Paris land owners will see a 4-cent increase in property taxes in the upcoming fiscal year if the Paris Commission approves the rate on second reading at a called meeting set for 5 p.m. June 27.
The new rate would be 77 cents per $100 of assessed property value, as opposed to the current rate of 73 cents.
At the meeting later this month, commissioners will be asked to also approve the 2019-20 city budget on second reading.
“The most significant reason for the increase is the ongoing erosion of local sales tax revenue due to online purchasing,” City Manager Kim Foster said.
“The increase will minimally affect, however, the average home owner,” she added.
“For example, a property owner whose home is appraised at $100,000 will see an increase of about $10 to their property tax.”
The new budget will include a 3 percent cost-of-living adjustment for all city employees, a 9.5 percent increase in the city’s share of employee health care premiums and $500,000 for asphalt, up from $400,000.
“This will allow us, according to bids we’ve received, to pave almost eighty streets,” Foster said.
There will also be capital purchases citywide of just more than $639,000, the most significant being a new rear-loading sanitation truck in the amount of $170,000.
Eight different grant projects are also included in the budget: the Eiffel Tower Park splash pad, sidewalks in the Henry County High School and Rhea Elementary School area, three new traffic signals downtown, replacement of the Rison Street bridge as well as upgrades and handicapped accesibility around the Eiffel Tower.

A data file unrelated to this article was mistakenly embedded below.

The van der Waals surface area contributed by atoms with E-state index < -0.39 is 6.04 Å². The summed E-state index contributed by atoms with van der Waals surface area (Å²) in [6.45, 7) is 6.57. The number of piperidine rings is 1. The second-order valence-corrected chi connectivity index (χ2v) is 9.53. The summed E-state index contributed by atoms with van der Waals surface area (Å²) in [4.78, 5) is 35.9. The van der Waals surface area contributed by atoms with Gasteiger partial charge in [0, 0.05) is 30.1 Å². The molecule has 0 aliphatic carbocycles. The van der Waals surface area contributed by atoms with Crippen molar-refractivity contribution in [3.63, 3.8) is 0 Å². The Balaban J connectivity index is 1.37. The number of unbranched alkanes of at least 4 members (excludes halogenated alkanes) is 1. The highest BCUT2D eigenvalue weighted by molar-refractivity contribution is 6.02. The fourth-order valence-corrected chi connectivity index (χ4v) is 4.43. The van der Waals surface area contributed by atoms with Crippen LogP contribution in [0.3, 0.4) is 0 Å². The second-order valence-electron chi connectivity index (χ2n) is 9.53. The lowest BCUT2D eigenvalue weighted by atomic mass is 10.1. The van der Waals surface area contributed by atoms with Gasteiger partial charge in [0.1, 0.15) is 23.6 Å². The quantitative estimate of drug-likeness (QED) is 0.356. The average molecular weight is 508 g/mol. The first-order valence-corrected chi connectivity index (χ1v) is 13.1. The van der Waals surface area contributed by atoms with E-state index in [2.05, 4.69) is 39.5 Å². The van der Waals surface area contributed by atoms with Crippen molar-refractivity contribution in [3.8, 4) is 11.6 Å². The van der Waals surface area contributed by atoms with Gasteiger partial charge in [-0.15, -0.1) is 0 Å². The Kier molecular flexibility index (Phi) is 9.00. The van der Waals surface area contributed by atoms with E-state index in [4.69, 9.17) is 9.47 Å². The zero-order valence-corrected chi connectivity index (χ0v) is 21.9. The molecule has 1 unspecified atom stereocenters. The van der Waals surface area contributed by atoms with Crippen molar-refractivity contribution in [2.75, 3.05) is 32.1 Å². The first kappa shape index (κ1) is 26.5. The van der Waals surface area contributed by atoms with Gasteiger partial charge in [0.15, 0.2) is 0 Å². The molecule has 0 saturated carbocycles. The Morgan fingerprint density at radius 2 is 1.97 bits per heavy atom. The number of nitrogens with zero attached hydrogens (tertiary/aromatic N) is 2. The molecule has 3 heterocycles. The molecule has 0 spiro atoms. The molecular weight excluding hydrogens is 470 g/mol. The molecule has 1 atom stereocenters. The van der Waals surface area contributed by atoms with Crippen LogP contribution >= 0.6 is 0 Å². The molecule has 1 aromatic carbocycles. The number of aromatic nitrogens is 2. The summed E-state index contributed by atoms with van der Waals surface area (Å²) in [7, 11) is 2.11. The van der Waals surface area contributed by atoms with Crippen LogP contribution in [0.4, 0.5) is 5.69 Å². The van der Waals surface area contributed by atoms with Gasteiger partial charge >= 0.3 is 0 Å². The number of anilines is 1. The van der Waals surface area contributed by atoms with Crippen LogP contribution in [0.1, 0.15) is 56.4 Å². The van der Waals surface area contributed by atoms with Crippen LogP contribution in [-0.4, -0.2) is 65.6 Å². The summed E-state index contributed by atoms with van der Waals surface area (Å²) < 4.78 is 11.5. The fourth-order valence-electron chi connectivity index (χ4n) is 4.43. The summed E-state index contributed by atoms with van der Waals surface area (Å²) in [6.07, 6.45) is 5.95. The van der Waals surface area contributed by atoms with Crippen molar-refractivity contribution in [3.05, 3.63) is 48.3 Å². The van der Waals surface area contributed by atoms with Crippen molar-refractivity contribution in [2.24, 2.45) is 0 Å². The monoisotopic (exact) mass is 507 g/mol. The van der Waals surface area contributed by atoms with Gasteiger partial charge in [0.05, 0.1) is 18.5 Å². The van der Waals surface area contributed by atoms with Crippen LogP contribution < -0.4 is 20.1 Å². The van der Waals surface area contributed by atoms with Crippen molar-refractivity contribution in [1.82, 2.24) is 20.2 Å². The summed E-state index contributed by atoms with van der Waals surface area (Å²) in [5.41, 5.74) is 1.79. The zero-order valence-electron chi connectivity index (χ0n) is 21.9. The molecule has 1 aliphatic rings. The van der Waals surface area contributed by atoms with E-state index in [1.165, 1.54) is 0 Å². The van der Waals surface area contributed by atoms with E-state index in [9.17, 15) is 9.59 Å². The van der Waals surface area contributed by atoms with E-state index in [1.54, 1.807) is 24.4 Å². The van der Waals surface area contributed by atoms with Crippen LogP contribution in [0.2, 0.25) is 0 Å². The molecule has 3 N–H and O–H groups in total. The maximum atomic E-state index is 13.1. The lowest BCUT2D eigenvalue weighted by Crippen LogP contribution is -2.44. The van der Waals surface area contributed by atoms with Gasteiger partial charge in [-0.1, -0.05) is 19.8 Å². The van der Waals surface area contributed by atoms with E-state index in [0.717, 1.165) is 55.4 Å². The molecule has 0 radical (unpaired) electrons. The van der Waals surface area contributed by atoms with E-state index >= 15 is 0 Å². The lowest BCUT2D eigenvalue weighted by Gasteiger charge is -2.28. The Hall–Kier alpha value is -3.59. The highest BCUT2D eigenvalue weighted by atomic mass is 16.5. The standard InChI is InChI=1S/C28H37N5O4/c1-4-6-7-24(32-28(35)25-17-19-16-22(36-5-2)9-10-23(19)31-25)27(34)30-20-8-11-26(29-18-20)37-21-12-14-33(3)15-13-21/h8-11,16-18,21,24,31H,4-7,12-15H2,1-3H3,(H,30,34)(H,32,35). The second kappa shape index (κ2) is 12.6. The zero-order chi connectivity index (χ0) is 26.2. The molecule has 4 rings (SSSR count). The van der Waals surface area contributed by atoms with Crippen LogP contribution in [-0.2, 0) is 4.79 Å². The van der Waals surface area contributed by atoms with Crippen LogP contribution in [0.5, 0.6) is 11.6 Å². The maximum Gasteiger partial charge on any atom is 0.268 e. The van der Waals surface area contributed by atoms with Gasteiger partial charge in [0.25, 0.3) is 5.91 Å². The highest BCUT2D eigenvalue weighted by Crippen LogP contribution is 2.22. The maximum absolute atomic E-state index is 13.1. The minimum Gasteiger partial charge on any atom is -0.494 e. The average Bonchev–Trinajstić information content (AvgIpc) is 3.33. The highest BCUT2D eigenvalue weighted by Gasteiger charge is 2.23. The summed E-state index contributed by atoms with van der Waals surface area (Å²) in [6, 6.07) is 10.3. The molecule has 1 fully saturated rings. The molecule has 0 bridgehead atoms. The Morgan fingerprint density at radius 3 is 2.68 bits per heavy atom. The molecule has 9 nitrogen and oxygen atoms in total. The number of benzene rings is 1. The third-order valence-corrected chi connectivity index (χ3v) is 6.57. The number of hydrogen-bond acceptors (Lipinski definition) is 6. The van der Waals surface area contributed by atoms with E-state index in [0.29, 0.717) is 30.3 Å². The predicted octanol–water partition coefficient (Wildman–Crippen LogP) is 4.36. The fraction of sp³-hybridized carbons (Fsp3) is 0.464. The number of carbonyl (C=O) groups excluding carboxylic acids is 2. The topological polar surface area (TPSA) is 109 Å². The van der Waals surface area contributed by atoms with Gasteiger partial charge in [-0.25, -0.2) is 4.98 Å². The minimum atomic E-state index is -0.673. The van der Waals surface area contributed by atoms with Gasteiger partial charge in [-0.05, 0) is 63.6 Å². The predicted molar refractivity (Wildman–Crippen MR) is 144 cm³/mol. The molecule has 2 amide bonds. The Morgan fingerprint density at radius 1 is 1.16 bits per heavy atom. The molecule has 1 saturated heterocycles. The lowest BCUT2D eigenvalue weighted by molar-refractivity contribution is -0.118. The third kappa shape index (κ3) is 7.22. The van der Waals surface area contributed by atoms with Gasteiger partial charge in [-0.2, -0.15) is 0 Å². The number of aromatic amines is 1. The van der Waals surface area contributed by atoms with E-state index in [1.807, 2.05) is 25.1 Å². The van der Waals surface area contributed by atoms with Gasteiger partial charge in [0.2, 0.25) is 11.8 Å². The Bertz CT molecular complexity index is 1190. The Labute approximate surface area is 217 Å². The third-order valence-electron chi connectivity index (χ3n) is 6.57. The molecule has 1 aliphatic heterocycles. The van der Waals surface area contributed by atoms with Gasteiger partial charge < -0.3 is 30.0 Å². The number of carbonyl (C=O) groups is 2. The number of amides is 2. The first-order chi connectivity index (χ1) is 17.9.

Both the tax rate and budget were approved unanimously on first reading.
One resolution authorizing indebtedness for the splash pad project was approved and another authorizing a loan for it were both approved.
Two items on the agenda were referred to the Paris Municipal Regional Planning Commission.
One was a rezoning request for property at the corner of West Wood and North Irvine streets. The other was a request by a land owner to acquire city right-of-way at the dead end of Crosswy Street, just off Greer Street.
“Retail sales tax revenue in March was the highest monthly increase this year at 4.43 percent compared to last year. We are just slightly behind for the fiscal year to date,” Traci Shannon, finance director, said.
She also said revenues were ahead of expenditures in April, but that will not happen in May because of the large principal payments that will have to be made on the city’s bonded debt.
Two members of the Paris-Henry County Library Board were approved for additional three-year terms: Troy Barrow and Jack Spencer. Kathy Caldwell was also approved for another three-year term on the Paris-Henry County Volunteer Center Board.
In other action, the commission uanimously approved on first reading an adjustment on sale times for alcoholic beverages to coincide with state law. A resolution to amend the personnel rules and regulations for the Public Works dispatcher position was also approved.
The change was sought because of numerous additional tasks and responsibilities the dispatcher has been assigned.